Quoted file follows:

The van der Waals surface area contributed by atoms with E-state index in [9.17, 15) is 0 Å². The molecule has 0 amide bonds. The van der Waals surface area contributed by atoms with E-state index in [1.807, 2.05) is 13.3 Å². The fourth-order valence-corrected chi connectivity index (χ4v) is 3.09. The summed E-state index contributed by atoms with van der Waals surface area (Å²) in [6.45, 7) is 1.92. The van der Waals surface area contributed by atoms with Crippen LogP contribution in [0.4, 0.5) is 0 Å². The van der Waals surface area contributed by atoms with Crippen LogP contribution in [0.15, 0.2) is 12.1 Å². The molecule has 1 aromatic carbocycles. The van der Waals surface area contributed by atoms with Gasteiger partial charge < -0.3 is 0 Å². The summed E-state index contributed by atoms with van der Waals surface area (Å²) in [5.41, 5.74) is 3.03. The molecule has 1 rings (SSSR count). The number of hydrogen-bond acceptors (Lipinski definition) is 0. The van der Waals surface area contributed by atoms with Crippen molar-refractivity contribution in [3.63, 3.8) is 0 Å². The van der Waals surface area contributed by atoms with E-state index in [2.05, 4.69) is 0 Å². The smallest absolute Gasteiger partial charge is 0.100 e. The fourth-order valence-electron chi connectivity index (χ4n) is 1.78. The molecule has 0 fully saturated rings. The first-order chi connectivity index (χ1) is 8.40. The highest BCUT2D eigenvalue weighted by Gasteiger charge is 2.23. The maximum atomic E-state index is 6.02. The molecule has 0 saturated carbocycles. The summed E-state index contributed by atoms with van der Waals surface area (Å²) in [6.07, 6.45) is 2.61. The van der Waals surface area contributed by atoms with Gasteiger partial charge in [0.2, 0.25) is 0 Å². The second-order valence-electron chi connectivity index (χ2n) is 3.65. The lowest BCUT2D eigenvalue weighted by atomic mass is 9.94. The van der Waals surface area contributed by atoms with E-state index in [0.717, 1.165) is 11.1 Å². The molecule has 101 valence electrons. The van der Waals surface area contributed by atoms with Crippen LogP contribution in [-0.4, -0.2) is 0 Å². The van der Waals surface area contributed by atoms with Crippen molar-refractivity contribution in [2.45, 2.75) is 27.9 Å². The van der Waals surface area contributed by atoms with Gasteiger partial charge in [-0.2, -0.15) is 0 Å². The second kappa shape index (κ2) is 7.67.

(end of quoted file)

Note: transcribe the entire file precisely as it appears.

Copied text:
The van der Waals surface area contributed by atoms with E-state index in [9.17, 15) is 0 Å². The molecule has 0 amide bonds. The van der Waals surface area contributed by atoms with E-state index in [1.807, 2.05) is 13.3 Å². The fourth-order valence-corrected chi connectivity index (χ4v) is 3.09. The summed E-state index contributed by atoms with van der Waals surface area (Å²) in [6.45, 7) is 1.92. The van der Waals surface area contributed by atoms with Crippen LogP contribution in [0.4, 0.5) is 0 Å². The van der Waals surface area contributed by atoms with Crippen LogP contribution in [0.15, 0.2) is 12.1 Å². The molecule has 1 aromatic carbocycles. The van der Waals surface area contributed by atoms with Gasteiger partial charge < -0.3 is 0 Å². The summed E-state index contributed by atoms with van der Waals surface area (Å²) in [5.41, 5.74) is 3.03. The molecule has 1 rings (SSSR count). The number of hydrogen-bond acceptors (Lipinski definition) is 0. The van der Waals surface area contributed by atoms with Crippen molar-refractivity contribution in [3.63, 3.8) is 0 Å². The van der Waals surface area contributed by atoms with E-state index in [2.05, 4.69) is 0 Å². The smallest absolute Gasteiger partial charge is 0.100 e. The fourth-order valence-electron chi connectivity index (χ4n) is 1.78. The molecule has 0 fully saturated rings. The first-order chi connectivity index (χ1) is 8.40. The highest BCUT2D eigenvalue weighted by Gasteiger charge is 2.23. The maximum atomic E-state index is 6.02. The molecule has 0 saturated carbocycles. The summed E-state index contributed by atoms with van der Waals surface area (Å²) in [6.07, 6.45) is 2.61. The van der Waals surface area contributed by atoms with Gasteiger partial charge in [0.2, 0.25) is 0 Å². The second-order valence-electron chi connectivity index (χ2n) is 3.65. The lowest BCUT2D eigenvalue weighted by atomic mass is 9.94. The van der Waals surface area contributed by atoms with E-state index in [0.717, 1.165) is 11.1 Å². The molecule has 101 valence electrons. The van der Waals surface area contributed by atoms with Crippen LogP contribution in [-0.4, -0.2) is 0 Å². The van der Waals surface area contributed by atoms with Crippen molar-refractivity contribution in [2.45, 2.75) is 27.9 Å². The van der Waals surface area contributed by atoms with Gasteiger partial charge in [-0.2, -0.15) is 0 Å². The second kappa shape index (κ2) is 7.67.